Treatment for Young Adults and College Students

Treatment for Young Adults and College Students2020-06-08T17:54:41+00:00

Young Adult Life Is Challenging. DBT Can Make It Manageable

DBT for young adults

Emerging adulthood, which is the time between ages 18 and 25, is a period of gaining new freedoms, experimentation and taking risks. As young adults go through this part of life, they form and learn about their identity in different ways. Becoming more independent can make it feel like a very unstable time.

As young adults learn to take care of themselves, they face new obstacles and can feel highly stressed. The adjustment to moving away from home, starting college or a new job, exploring their sexuality, and forming new friendships and relationships can be hard. College students need to balance friends, family, classes, homework, jobs, and athletic activities, which makes getting enough sleep and following a healthy diet difficult during these years.

Young adults often:

  • Question everything about themselves and their life.
  • Struggle with their sense of self and self-worth.
  • Doubt their direction in life and can feel lost or misunderstood.

Additionally, college students face issues of test anxiety, procrastination, perfectionism, and difficulties with time management, organization and goal setting.

All of that can combine and lead to:

  • Anxiety
  • Depression
  • Eating disorders
  • Self-harm behaviors
  • Suicidal behaviors
  • Insomnia
  • Alcohol and drug abuse

All of this can be overwhelming and hard to manage. Learning to use healthy coping strategies, such as DBT, is an important way to deal with stress. Coping skills will help young adults academically, emotionally and socially.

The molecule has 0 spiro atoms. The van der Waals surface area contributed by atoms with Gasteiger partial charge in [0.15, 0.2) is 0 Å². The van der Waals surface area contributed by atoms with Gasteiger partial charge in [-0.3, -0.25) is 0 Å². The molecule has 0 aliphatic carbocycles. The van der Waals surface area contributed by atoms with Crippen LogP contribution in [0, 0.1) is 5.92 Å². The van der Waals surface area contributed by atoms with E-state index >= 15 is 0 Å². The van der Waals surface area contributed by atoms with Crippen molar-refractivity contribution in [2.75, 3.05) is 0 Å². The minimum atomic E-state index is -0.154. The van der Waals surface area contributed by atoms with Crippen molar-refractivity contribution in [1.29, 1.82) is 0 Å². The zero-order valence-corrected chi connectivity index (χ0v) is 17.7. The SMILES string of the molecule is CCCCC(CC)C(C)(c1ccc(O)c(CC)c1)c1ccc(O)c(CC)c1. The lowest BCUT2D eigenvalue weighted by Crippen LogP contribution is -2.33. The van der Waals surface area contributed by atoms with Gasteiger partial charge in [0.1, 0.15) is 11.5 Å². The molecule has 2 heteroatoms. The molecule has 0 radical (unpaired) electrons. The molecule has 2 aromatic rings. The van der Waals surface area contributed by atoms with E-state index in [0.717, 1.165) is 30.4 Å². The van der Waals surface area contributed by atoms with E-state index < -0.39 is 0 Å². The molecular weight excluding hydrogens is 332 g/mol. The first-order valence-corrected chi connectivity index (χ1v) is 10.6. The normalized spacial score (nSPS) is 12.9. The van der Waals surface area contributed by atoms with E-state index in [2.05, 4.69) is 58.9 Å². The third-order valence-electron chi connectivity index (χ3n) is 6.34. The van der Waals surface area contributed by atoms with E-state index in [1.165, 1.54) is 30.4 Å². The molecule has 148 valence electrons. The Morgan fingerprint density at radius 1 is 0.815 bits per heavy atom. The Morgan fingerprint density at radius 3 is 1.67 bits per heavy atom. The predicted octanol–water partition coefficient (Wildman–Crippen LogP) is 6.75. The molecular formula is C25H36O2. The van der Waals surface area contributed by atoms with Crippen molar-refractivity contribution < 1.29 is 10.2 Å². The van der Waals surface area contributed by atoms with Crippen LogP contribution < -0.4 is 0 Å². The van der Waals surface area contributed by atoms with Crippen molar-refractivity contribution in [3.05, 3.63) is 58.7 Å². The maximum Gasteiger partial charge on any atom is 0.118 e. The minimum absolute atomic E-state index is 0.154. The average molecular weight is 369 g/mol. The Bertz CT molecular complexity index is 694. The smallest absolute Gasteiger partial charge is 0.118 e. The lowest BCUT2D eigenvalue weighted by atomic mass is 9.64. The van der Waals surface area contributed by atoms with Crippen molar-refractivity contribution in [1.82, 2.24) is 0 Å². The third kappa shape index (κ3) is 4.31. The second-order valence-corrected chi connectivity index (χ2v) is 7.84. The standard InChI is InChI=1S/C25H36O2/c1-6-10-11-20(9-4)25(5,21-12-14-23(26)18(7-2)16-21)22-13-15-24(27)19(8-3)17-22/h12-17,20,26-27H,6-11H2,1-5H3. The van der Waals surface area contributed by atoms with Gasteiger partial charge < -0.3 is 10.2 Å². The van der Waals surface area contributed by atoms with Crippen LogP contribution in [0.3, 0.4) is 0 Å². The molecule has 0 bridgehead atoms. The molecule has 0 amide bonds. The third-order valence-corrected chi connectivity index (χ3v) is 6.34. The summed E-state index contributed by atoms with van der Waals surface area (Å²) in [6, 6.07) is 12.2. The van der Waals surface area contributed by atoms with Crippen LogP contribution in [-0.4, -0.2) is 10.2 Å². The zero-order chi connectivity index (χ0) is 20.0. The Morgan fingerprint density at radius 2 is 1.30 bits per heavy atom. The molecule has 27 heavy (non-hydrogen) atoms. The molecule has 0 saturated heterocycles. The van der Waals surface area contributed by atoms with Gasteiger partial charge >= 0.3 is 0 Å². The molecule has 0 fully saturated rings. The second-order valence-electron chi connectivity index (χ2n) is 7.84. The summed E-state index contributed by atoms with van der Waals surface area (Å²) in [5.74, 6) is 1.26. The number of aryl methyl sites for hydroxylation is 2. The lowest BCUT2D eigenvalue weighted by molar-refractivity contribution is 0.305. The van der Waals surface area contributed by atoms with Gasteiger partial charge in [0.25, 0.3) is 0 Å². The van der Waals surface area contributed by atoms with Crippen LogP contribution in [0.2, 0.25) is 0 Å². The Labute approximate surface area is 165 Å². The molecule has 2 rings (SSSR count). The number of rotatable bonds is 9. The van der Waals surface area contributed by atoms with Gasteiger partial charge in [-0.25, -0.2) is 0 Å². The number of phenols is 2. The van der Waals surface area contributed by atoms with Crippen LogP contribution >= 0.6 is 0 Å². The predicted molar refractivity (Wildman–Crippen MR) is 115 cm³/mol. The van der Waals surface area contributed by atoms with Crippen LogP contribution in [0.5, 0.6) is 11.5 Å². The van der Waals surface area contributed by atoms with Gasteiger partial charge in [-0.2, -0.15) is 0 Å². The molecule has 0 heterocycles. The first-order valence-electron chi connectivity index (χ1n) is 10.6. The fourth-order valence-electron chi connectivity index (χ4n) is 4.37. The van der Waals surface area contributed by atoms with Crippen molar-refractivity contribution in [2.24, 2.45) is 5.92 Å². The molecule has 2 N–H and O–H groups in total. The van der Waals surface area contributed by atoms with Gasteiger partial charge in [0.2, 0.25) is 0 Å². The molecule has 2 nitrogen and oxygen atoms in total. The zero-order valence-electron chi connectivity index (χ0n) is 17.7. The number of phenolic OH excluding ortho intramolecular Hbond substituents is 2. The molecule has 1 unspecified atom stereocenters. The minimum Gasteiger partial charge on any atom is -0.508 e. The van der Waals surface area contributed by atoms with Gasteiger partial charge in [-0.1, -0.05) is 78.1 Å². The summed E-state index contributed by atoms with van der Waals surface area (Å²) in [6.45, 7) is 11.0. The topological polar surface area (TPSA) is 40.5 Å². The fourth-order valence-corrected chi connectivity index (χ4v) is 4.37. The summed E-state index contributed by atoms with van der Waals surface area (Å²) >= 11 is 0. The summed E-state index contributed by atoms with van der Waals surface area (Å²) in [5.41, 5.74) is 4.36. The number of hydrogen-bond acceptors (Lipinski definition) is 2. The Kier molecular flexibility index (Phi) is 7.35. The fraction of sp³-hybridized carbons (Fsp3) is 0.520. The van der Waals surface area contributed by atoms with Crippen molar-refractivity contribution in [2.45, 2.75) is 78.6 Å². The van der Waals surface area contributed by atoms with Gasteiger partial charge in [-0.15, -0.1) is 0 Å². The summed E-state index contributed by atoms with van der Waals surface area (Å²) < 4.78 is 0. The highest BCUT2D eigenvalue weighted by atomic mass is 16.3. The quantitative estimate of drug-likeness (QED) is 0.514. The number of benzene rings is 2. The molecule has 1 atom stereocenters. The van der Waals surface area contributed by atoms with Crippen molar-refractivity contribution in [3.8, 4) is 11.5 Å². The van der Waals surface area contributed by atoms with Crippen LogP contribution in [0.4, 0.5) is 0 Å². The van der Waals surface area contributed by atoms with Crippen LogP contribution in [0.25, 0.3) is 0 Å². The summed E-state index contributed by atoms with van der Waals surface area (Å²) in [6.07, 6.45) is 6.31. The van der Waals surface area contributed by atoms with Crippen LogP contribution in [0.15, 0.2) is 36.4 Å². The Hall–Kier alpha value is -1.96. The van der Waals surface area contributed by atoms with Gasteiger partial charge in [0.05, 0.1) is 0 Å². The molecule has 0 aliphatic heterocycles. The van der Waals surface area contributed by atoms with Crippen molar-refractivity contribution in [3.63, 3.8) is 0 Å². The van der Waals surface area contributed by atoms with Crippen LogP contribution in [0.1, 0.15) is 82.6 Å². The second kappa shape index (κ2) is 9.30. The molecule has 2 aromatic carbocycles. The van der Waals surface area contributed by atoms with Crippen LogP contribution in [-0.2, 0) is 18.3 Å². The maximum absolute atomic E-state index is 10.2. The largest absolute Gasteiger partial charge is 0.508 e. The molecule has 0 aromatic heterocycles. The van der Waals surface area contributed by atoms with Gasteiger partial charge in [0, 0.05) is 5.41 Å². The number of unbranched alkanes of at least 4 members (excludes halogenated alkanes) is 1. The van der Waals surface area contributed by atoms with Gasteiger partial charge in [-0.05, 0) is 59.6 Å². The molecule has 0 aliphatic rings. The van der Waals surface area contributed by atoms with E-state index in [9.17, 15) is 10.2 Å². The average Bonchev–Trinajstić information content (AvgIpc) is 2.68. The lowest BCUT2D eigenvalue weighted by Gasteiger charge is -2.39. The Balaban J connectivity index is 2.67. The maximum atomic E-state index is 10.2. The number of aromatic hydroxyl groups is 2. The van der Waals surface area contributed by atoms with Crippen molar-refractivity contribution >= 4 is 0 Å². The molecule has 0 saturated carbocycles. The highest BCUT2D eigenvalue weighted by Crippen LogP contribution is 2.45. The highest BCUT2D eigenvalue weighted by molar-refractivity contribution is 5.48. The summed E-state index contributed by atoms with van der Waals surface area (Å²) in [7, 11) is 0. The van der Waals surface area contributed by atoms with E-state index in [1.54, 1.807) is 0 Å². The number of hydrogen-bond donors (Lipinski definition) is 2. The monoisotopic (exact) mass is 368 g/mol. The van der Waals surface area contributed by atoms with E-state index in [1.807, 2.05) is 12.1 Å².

The goal of the DBT program at Suffolk DBT of Long Island is to help people by teaching problem-solving skills, emotion regulation skills, distress tolerance skills, and mindfulness skills. Let us show you easy ways to manage change and challenges.

Recent Posts


“DBT doesn’t feel like therapy; therapy is boring and it is hard for it to be helpful to those who are unsure of their ability to get better. DBT shows you it is possible to get better, and feels more like life coaching than being psychoanalyzed.”
“I used to think I can live with how I was but DBT showed me a better me.”
“If it was not for DBT, I honestly don’t know where I would be in life today.”
“Often we don’t see our problems as problems, but it took DBT to help me see my problems and make me want to change for the better.”
“DBT did not change who I was, but instead it helped me become who I want to be.”
“DBT works if you work at it. Believe me, the outcome is worth it.”